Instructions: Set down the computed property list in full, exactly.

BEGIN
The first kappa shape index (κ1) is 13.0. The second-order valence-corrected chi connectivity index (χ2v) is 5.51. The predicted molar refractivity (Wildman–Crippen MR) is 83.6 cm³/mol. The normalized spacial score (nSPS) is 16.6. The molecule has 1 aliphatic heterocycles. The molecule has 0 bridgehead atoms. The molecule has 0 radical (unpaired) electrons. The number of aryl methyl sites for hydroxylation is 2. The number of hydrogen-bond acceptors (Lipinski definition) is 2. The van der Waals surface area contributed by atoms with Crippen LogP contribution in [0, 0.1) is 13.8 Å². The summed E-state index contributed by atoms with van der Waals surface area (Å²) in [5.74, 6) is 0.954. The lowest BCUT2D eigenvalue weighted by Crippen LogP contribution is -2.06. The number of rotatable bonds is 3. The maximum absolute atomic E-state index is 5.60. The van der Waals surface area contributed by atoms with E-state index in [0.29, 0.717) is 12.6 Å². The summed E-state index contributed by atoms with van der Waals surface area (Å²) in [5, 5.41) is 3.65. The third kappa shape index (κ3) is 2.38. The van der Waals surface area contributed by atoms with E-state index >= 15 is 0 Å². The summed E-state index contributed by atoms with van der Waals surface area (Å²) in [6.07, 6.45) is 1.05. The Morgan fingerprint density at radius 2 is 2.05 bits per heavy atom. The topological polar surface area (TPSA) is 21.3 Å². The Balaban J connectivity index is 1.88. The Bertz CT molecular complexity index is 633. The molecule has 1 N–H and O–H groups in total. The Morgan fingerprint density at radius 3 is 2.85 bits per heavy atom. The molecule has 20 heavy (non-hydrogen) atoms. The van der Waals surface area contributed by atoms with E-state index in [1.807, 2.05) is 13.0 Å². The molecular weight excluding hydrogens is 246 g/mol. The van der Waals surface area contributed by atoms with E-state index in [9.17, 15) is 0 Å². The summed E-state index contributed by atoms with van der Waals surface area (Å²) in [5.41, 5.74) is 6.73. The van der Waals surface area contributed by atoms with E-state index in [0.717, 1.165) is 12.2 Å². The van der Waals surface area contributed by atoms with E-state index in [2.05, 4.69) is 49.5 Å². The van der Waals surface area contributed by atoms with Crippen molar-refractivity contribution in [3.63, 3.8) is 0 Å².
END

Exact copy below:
The first kappa shape index (κ1) is 13.0. The second-order valence-corrected chi connectivity index (χ2v) is 5.51. The predicted molar refractivity (Wildman–Crippen MR) is 83.6 cm³/mol. The normalized spacial score (nSPS) is 16.6. The molecule has 1 aliphatic heterocycles. The molecule has 0 bridgehead atoms. The molecule has 0 radical (unpaired) electrons. The number of aryl methyl sites for hydroxylation is 2. The number of hydrogen-bond acceptors (Lipinski definition) is 2. The van der Waals surface area contributed by atoms with Crippen LogP contribution in [0, 0.1) is 13.8 Å². The summed E-state index contributed by atoms with van der Waals surface area (Å²) in [5.74, 6) is 0.954. The lowest BCUT2D eigenvalue weighted by Crippen LogP contribution is -2.06. The number of rotatable bonds is 3. The maximum absolute atomic E-state index is 5.60. The van der Waals surface area contributed by atoms with E-state index in [0.29, 0.717) is 12.6 Å². The summed E-state index contributed by atoms with van der Waals surface area (Å²) in [5, 5.41) is 3.65. The third kappa shape index (κ3) is 2.38. The van der Waals surface area contributed by atoms with E-state index >= 15 is 0 Å². The summed E-state index contributed by atoms with van der Waals surface area (Å²) in [6.07, 6.45) is 1.05. The Morgan fingerprint density at radius 2 is 2.05 bits per heavy atom. The topological polar surface area (TPSA) is 21.3 Å². The Balaban J connectivity index is 1.88. The Bertz CT molecular complexity index is 633. The molecule has 1 N–H and O–H groups in total. The Morgan fingerprint density at radius 3 is 2.85 bits per heavy atom. The molecule has 20 heavy (non-hydrogen) atoms. The van der Waals surface area contributed by atoms with E-state index in [1.807, 2.05) is 13.0 Å². The molecular weight excluding hydrogens is 246 g/mol. The van der Waals surface area contributed by atoms with E-state index in [9.17, 15) is 0 Å². The summed E-state index contributed by atoms with van der Waals surface area (Å²) in [5.41, 5.74) is 6.73. The van der Waals surface area contributed by atoms with E-state index in [0.717, 1.165) is 12.2 Å². The van der Waals surface area contributed by atoms with E-state index in [2.05, 4.69) is 49.5 Å². The van der Waals surface area contributed by atoms with Crippen molar-refractivity contribution in [3.63, 3.8) is 0 Å².